Gardening chemicals

    Fertilizer, herbicides and other chemicals used in gardening should never be poured down the drain. This is illegal in most areas as they can contaminate drinking water. Instead, take them to a hazardous waste disposal center or ask your local gardening store if they are able to dispose of it for you.

    Treated wood

    Most furniture, fencing and decking material is treated or painted, meaning it’s now coated with toxic chemicals. Those chemicals make it harder for the wood to break down, and even when it does, the toxins can enter the environment. If you can’t reuse the wood for another project or donate it, call your local waste agency and ask if they have a lined landfill that will reduce toxins entering the environment. Your trash service might also pick up pressure-treated wood, but don’t be surprised if there’s an additional fee. Do not burn treated wood in a trash heap or bonfire.


    If you dug a hole for a tree or a water feature, you now have extra soil. Your best bet is to reuse it in your own garden or see if your neighbors need it. Use it to create a landscaping feature like a raised bed or earth berm.

    Bag of yard waste

    How to dispose of broken DIY tools

    Power tools

    If a tool still works, consider donating it. Churches, schools and theater groups may be able to use them for maintenance or to build props. If the tool is broken, take it to a power tool dealer. They will often recycle it properly for you. You can also remove and recycle rechargeable batteries – usually the most hazardous part of the tool in terms of environmental impact – and trash the tool.


    Mechanical tools – AKA those not requiring batteries or that don’t need to be plugged in – can usually be recycled as scrap metal. In addition to tools like screwdrivers, wrenches and hammers, include nails, screws and bolts in this category.

    Lawn mowers

    Step one is to drain gas and oil if you have a gas-powered mower. The gas and oil should be taken to a hazardous waste disposal center. (More on that in a minute.) The rest of the mower can then be taken to a scrap metal recycler. Follow the same guidelines for weedwhackers, other powered trimmers, snowblowers and leaf blowers. Electric mowers have rechargeable batteries and other electrical components that should be treated as hazardous e-waste. Do not dispose of it with your regular garbage.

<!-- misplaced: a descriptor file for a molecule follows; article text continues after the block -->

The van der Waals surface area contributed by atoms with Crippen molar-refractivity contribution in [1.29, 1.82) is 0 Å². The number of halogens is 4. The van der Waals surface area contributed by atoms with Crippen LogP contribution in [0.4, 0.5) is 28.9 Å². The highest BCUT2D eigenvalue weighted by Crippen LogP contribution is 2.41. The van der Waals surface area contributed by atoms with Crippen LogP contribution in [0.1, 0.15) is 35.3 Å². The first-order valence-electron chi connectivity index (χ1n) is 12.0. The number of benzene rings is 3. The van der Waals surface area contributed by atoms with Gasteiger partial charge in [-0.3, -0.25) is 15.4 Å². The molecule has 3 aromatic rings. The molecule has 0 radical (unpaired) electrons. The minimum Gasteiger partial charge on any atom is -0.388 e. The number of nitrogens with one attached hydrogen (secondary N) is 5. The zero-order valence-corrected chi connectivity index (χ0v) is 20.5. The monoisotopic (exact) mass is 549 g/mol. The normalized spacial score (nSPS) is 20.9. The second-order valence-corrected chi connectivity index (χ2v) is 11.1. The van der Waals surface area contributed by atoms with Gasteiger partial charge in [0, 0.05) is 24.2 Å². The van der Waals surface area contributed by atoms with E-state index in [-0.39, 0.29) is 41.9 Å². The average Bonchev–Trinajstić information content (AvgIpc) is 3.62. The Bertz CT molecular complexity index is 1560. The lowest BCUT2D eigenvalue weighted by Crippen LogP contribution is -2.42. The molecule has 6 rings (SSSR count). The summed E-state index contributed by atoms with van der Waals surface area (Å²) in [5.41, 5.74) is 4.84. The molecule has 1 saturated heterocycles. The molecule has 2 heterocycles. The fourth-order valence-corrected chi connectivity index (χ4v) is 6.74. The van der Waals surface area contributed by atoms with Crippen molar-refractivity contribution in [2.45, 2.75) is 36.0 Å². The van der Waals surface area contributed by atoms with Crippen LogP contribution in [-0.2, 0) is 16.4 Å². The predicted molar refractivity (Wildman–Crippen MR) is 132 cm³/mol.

Propane tanks

    Your safest bet for disposing propane tanks is to contact a licensed propane dealer or hazardous waste facility. Some communities will accept them with the trash if they’re empty and de-pressurized. If you’re replacing the tank for your grill, the store where you get the new one may be able to take the empty tank, too.

    Man working on old push lawnmower.

    How to dispose of DIY debris

    Paint and wood stain

    Water-based latex paint can be thrown out with your regular trash if you let it dry completely or mix it with a hardening agent first. All other paints and stains should be taken to a hazardous waste collection point. For more, check out our guide to safely storing and disposing of paint and supplies.


    Whether you changed the oil in your car or used it as lubricant for your power tools, take the leftover or used oil to a recycling facility. Transport it in a leak-proof container. Oil recycling centers will usually take used oil filters, too. Used oil is slow to degrade and often contains toxic chemicals and heavy metals that, when they reach waterways, can contaminate drinking water sources and harm wildlife.

    Scrap metal

    Recycle or repurpose scrap metal instead of adding it to the landfill. Some areas will even pay you for your scrap, so look for collection centers near you. Metal roofing, gutters, siding and metal patio furniture are often made of aluminum and steel, so treat them as scrap and recycle them.

    Asphalt roofing shingles

    Asphalt shingles can be recycled and actually turned into asphalt pavement. If you plan to hire a contractor or other professional to replace your roof, ask beforehand if they will recycle your existing shingles. Not all contractors do.

    Clay roofing tiles

    Clay tiles give you lots of upcycling options. You can use them in your garden as a pathway or to edge your flowerbeds. Most tiles can withstand high heat, so try incorporating them into your fire pit. There may also be tile dealers in your area who are willing to buy your old tiles. And like asphalt roofing, you can always check with your contractor about having them dispose of them safely for you.

    Concrete, asphalt, bricks

    Did you redo a walkway, driveway or cement porch? What you do with the old material generally depends on how much of it there is. If any of it is still in good shape – maybe you have bricks or rocks that are still usable – upcycle it in another project. Include them in landscaping features or save them for the kids’ next craft project. Some materials can also be broken down into smaller pieces and placed in the bottom of your plant containers. This will help with drainage to prevent root rot. If the materials can’t be used again or there’s a large amount of it, you’ll need to take it to a bulk waste disposal site.

    Wood shavings and saw dust

    If it’s a small amount, you can throw these directly in the garbage. Larger quantities, especially if they come from pressure-treated wood, should be recycled appropriately by your local waste agency.

    Looking for more ways to protect Mother Earth while also upgrading your home? Try these green home improvement projects or these renovation ideas for an eco-friendly home.